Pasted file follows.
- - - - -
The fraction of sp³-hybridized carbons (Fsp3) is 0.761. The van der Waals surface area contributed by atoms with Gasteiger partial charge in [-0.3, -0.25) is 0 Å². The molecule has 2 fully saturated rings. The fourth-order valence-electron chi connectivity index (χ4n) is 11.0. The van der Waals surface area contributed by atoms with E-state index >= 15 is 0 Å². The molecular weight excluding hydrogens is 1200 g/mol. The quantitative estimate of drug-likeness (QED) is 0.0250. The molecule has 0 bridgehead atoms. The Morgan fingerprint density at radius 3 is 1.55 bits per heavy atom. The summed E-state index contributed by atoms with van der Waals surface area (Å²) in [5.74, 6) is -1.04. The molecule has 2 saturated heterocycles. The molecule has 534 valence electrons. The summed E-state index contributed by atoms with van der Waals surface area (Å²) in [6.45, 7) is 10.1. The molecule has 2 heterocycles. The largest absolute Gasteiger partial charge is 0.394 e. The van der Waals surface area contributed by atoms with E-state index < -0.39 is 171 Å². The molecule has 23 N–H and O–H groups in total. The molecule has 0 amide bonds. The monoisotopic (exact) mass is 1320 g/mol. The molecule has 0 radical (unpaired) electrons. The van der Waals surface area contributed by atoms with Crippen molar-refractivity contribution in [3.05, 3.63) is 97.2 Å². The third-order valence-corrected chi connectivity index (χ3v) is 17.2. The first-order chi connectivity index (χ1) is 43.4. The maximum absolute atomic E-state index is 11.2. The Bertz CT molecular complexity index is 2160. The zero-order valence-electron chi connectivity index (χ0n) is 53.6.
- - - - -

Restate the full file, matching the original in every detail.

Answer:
The fraction of sp³-hybridized carbons (Fsp3) is 0.761. The van der Waals surface area contributed by atoms with Gasteiger partial charge in [-0.3, -0.25) is 0 Å². The molecule has 2 fully saturated rings. The fourth-order valence-electron chi connectivity index (χ4n) is 11.0. The van der Waals surface area contributed by atoms with E-state index >= 15 is 0 Å². The molecular weight excluding hydrogens is 1200 g/mol. The quantitative estimate of drug-likeness (QED) is 0.0250. The molecule has 0 bridgehead atoms. The Morgan fingerprint density at radius 3 is 1.55 bits per heavy atom. The summed E-state index contributed by atoms with van der Waals surface area (Å²) in [5.74, 6) is -1.04. The molecule has 2 saturated heterocycles. The molecule has 534 valence electrons. The summed E-state index contributed by atoms with van der Waals surface area (Å²) in [6.45, 7) is 10.1. The molecule has 2 heterocycles. The largest absolute Gasteiger partial charge is 0.394 e. The van der Waals surface area contributed by atoms with E-state index < -0.39 is 171 Å². The molecule has 23 N–H and O–H groups in total. The molecule has 0 amide bonds. The monoisotopic (exact) mass is 1320 g/mol. The molecule has 0 radical (unpaired) electrons. The van der Waals surface area contributed by atoms with Crippen molar-refractivity contribution in [3.05, 3.63) is 97.2 Å². The third-order valence-corrected chi connectivity index (χ3v) is 17.2. The first-order chi connectivity index (χ1) is 43.4. The maximum absolute atomic E-state index is 11.2. The Bertz CT molecular complexity index is 2160. The zero-order valence-electron chi connectivity index (χ0n) is 53.6.